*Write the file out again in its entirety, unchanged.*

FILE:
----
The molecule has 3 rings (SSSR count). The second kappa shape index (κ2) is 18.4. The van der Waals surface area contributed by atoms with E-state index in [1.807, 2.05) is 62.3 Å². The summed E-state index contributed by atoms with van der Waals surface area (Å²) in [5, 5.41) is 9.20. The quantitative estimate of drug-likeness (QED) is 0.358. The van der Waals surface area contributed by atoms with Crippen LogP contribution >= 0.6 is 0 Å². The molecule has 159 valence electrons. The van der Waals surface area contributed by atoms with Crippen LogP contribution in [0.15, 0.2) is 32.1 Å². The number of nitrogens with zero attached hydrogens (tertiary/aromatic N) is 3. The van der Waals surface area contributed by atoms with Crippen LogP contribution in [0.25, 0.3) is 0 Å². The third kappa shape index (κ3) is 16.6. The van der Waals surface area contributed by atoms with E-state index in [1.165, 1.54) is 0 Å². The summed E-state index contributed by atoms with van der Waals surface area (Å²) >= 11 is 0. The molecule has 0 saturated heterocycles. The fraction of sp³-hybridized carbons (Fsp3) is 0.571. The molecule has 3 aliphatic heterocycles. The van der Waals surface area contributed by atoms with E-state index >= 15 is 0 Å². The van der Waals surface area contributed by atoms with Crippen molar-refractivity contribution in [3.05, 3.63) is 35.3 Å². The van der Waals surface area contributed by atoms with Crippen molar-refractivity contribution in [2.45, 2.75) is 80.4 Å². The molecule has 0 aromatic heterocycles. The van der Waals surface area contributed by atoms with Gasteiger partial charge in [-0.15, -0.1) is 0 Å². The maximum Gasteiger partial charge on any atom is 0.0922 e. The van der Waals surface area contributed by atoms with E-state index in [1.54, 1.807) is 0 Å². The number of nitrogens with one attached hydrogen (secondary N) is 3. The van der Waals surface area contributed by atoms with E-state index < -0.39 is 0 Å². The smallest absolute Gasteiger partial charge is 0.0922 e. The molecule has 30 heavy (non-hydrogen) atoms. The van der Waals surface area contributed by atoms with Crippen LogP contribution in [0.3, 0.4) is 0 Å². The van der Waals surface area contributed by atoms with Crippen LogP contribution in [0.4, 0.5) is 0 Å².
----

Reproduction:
The molecule has 3 rings (SSSR count). The second kappa shape index (κ2) is 18.4. The van der Waals surface area contributed by atoms with E-state index in [1.807, 2.05) is 62.3 Å². The summed E-state index contributed by atoms with van der Waals surface area (Å²) in [5, 5.41) is 9.20. The quantitative estimate of drug-likeness (QED) is 0.358. The van der Waals surface area contributed by atoms with Crippen LogP contribution >= 0.6 is 0 Å². The molecule has 159 valence electrons. The van der Waals surface area contributed by atoms with Crippen LogP contribution in [0.15, 0.2) is 32.1 Å². The number of nitrogens with zero attached hydrogens (tertiary/aromatic N) is 3. The van der Waals surface area contributed by atoms with Crippen LogP contribution in [0.25, 0.3) is 0 Å². The third kappa shape index (κ3) is 16.6. The van der Waals surface area contributed by atoms with E-state index in [1.165, 1.54) is 0 Å². The summed E-state index contributed by atoms with van der Waals surface area (Å²) >= 11 is 0. The molecule has 0 saturated heterocycles. The fraction of sp³-hybridized carbons (Fsp3) is 0.571. The molecule has 3 aliphatic heterocycles. The van der Waals surface area contributed by atoms with E-state index >= 15 is 0 Å². The van der Waals surface area contributed by atoms with Crippen molar-refractivity contribution in [3.05, 3.63) is 35.3 Å². The van der Waals surface area contributed by atoms with Crippen molar-refractivity contribution in [2.45, 2.75) is 80.4 Å². The molecule has 0 aromatic heterocycles. The van der Waals surface area contributed by atoms with Gasteiger partial charge in [-0.15, -0.1) is 0 Å². The maximum Gasteiger partial charge on any atom is 0.0922 e. The van der Waals surface area contributed by atoms with E-state index in [1.54, 1.807) is 0 Å². The number of nitrogens with one attached hydrogen (secondary N) is 3. The van der Waals surface area contributed by atoms with E-state index < -0.39 is 0 Å². The smallest absolute Gasteiger partial charge is 0.0922 e. The molecule has 30 heavy (non-hydrogen) atoms. The van der Waals surface area contributed by atoms with Crippen LogP contribution in [0.3, 0.4) is 0 Å². The van der Waals surface area contributed by atoms with Crippen LogP contribution in [0.4, 0.5) is 0 Å².